Apple makes privacy jab at Google smart city plan

Katherine DeClerq for CTV News Toronto:

A new tongue-in-cheek billboard has appeared across the street from Sidewalk Labs’ headquarters toting Apple’s user privacy policies…

The advertisement popped up amid a call from Ontario’s information and privacy commissioner asking the provincial government to review its laws in preparation for the risks associated with smart cities.

In an annual report, the commissioner said that the technology involved in the project would be able to “collect, use and generate massive amounts of data, including personal information.”

In June, Google’s sister company released an ambitious plan for Toronto’s waterfront, which will feature video cameras and sensors. Sidewalk Labs says the data gathered will help the complex run more efficiently.

That set us thinking, so here’s a report on Google’s plan:

“We heard serious concerns about privacy, boy, did we hear concerns about privacy,” said Doctoroff on Sidewalk’s 18 months of public consultations.

Sidewalk Labs has recommended that an independent, government sanctioned trust be established to set guidelines and oversee data collection, while also committing not to sell personal information or use it for advertising.

The proposal hasn’t been enough for some critics, such as community opponents .BlockSidewalk, which has called for the current development process to be abandoned over governance concerns

MacDailyNews Take: Don’t be evil.

6 Comments

  1. Apple is absolutely correct on all of this, but they too are a problem.
    If it were up to them, you would need an iPhone to even enter the city.

      1. When they lease the user base default to Google, they are.
        I’m speaking to the words on the billboards on the positive side. Lock-in, Lock-out on the negative side.

  2. Fact. Most of the world uses Android smartphones. Most consumers in the world have almost no concerns about security or privacy as long as they get plenty of free services. Apple is wasting its time criticizing Facebook and Google and their use of personal data. Most people would sooner give up their iPhones than give up Facebook. On the internet there are more outcries over how much Apple charges for iPhones than all the data breaches Facebook has had in the past. There would practically be no internet without Google and Android smartphones. Apple threw away their opportunity to dominate the smartphone market and the Chinese smartphone manufacturers have sealed the iPhone’s fate by selling fully-featured affordable Android smartphones to the masses.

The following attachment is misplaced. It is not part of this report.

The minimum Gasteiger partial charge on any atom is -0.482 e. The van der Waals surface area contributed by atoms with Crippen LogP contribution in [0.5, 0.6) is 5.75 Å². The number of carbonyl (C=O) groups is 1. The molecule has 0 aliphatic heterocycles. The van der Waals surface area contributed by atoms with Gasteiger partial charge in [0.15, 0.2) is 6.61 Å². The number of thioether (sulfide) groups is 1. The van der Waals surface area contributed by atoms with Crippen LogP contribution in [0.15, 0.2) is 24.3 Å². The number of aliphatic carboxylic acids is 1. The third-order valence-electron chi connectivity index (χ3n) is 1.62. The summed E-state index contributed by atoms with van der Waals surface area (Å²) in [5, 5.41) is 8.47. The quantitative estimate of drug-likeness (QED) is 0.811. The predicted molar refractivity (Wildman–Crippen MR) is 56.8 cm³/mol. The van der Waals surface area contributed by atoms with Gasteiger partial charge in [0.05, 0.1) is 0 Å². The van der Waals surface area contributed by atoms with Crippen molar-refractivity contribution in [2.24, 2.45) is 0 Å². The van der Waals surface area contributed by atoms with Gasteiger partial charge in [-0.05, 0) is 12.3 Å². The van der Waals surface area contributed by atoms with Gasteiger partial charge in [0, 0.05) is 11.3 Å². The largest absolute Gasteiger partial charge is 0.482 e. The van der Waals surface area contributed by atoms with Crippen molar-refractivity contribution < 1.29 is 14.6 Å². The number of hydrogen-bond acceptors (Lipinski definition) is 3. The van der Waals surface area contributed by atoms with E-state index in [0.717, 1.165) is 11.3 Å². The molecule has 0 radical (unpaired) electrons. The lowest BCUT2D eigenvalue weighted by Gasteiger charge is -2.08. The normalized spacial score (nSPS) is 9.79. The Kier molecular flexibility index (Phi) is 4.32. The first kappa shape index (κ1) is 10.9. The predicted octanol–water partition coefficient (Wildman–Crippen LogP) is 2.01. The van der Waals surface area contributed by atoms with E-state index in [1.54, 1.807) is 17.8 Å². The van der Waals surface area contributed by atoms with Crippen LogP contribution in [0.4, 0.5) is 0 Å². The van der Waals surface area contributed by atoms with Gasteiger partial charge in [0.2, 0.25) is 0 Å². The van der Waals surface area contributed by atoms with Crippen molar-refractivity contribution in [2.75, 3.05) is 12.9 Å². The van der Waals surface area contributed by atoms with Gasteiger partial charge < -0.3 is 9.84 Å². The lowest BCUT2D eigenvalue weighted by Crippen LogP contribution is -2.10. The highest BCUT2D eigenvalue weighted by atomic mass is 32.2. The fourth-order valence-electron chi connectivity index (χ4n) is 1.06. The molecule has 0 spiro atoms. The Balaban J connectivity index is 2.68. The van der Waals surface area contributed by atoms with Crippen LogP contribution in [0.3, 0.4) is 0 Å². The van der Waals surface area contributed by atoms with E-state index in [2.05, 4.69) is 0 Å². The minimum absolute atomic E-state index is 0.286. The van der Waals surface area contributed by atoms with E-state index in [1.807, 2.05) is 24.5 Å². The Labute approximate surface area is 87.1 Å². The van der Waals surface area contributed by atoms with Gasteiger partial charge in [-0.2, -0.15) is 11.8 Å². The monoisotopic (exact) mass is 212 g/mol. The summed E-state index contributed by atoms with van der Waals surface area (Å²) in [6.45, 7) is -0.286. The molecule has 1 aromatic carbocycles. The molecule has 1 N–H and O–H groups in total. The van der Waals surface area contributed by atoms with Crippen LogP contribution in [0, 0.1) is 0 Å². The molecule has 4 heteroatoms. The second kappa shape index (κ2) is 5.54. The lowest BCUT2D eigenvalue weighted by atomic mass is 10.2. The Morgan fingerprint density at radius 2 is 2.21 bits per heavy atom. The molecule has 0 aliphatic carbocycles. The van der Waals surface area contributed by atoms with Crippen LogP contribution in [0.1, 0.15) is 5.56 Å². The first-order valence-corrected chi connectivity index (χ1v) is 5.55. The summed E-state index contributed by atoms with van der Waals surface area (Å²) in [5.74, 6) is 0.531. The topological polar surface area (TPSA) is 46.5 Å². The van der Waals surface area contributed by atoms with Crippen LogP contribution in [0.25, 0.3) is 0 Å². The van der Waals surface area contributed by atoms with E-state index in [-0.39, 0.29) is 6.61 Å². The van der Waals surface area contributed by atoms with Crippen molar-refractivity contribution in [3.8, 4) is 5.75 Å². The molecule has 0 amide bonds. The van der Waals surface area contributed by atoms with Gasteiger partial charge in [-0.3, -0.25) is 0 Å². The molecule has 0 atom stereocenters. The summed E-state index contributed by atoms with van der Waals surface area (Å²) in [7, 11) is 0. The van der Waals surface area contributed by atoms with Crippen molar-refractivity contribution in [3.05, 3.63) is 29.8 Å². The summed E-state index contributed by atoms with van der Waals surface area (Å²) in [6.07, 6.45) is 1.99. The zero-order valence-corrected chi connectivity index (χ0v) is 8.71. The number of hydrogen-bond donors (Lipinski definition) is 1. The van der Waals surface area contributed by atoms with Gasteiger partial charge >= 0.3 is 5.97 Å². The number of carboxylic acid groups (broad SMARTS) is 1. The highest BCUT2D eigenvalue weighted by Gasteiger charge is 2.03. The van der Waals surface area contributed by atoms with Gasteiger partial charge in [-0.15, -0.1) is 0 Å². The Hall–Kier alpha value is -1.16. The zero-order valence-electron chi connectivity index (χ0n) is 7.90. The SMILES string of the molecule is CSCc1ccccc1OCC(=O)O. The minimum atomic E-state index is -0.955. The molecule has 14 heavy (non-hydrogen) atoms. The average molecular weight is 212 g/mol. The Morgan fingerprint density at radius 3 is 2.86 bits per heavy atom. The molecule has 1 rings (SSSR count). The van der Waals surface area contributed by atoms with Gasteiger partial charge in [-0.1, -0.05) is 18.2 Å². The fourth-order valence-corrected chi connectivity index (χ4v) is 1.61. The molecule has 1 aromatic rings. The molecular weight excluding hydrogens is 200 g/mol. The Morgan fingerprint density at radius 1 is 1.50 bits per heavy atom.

Almost no one will buy an iPhone based on promises of security and privacy and Apple doesn’t seem to understand that. Most people desperately want what Facebook and Google have to offer and they’re willing to make those sacrifices of security and privacy for full services. If there is going to be a smart city with Google collecting everyone’s personal data, I don’t think it will be a problem at all and I’m sure most residents will happily sign up if it makes their life easier.

    Apple’s iPhone market share will continue to shrink because of the high cost of those products. Offering privacy and security will change nothing for Apple. Lowering iPhone prices will. Make iPhones more affordable to the masses and the by-product will be more people having secure and private iPhones. Of course, those people will still likely be using Facebook and Google for those free services because they’ve gotten comfortable with them. I can almost see a day when Facebook is worth more than Apple as they’re more than halfway there already with target prices that should easily zip right past Apple. Tim Cook needs to rethink Apple’s strategy to sell more products rather than tearing down Google or Facebook.

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